Lord Nicholas Phillips of Worth Matravers, a former
president of the Supreme Court of the United Kingdom. Photo
by Linda Robertson.
Valuable lessons in assessing scientific evidence have
emerged from a major report on mad cow disease, retired British
senior judge Lord Nicholas Phillips says.
Lord Phillips of Worth Matravers (75) is a former Lord Chief
Justice of England and Wales, who retired late last year as
president of the Supreme Court of the United Kingdom.
Lord Phillips, of London, has been visiting the University of
Otago Law School recently as the New Zealand Law Foundation
Distinguished Visiting Fellow for 2013.
And this week he gave the school's annual F.W. Guest Memorial
Lecture in Dunedin, focusing on human rights-related legal
He has previously conducted a major inquiry into the outbreak
of bovine spongiform encephalopathy (BSE), also known as mad
cow disease, in the UK, resulting in a report issued in 2000.
The inquiry reviewed the emergence of BSE and new variant
CJD, the related disease in humans, and the official
response, until March 1996.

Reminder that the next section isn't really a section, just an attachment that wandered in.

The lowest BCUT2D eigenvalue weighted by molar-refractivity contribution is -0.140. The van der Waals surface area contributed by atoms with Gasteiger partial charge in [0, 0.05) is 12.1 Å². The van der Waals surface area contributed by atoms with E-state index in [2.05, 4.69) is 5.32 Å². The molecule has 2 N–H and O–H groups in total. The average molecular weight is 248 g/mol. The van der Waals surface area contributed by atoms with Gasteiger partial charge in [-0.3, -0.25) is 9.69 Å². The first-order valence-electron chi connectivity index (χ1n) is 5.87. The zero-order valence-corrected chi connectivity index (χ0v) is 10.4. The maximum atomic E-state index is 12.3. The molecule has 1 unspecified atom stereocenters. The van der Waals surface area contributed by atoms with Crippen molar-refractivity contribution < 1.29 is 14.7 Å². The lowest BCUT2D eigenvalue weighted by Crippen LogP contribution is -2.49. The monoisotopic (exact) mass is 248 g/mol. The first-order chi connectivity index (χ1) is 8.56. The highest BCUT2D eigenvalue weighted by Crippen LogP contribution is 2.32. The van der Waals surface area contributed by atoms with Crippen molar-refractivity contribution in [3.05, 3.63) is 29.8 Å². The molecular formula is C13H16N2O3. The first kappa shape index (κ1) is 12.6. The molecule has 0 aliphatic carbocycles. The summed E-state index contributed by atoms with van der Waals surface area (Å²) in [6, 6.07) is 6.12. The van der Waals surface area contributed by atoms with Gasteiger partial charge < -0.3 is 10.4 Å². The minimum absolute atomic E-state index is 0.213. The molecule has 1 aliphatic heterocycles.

The inquiry had ''almost killed me'', he said in an
''It was the most exacting thing I've ever done.''
This highly demanding and complex but also interesting task
had included examining Government performance over a
considerable period, including the actions of about 200
politicians and officials.
''I felt a sense of enormous relief [after completing the
report],'' he said.
He found the British Government had taken the ''wrong
approach'' but had not lied about BSE.
Lord Phillips understood the report was still used by civil
servants in Britain, and still contributed to public policy.
BSE had caused a ''harrowing fatal disease'' for humans, with
more than 80 people thought to be dead or dying from it by
the year 2000, the report found.
The UK Government had believed the risks posed by BSE to
humans were ''remote'' and had sought to prevent ''an
But the public felt ''betrayed'' when the Government had
announced in 1996 that BSE had probably been transmitted to
humans. Lord Phillips said there was now much greater
acceptance in official circles that the absence of evidence
was not evidence of absence, and that sweeping safety
reassurances could prove ill-founded.
He acknowledged there were several medical conditions -
including mesothelioma, a form of cancer usually caused by
asbestos exposure - in which few signs of ill health were
evident during an onset of many years.
But this was followed by a devastating and often fatal
illness. Lord Phillips is president of the Qatar
International Court in Doha.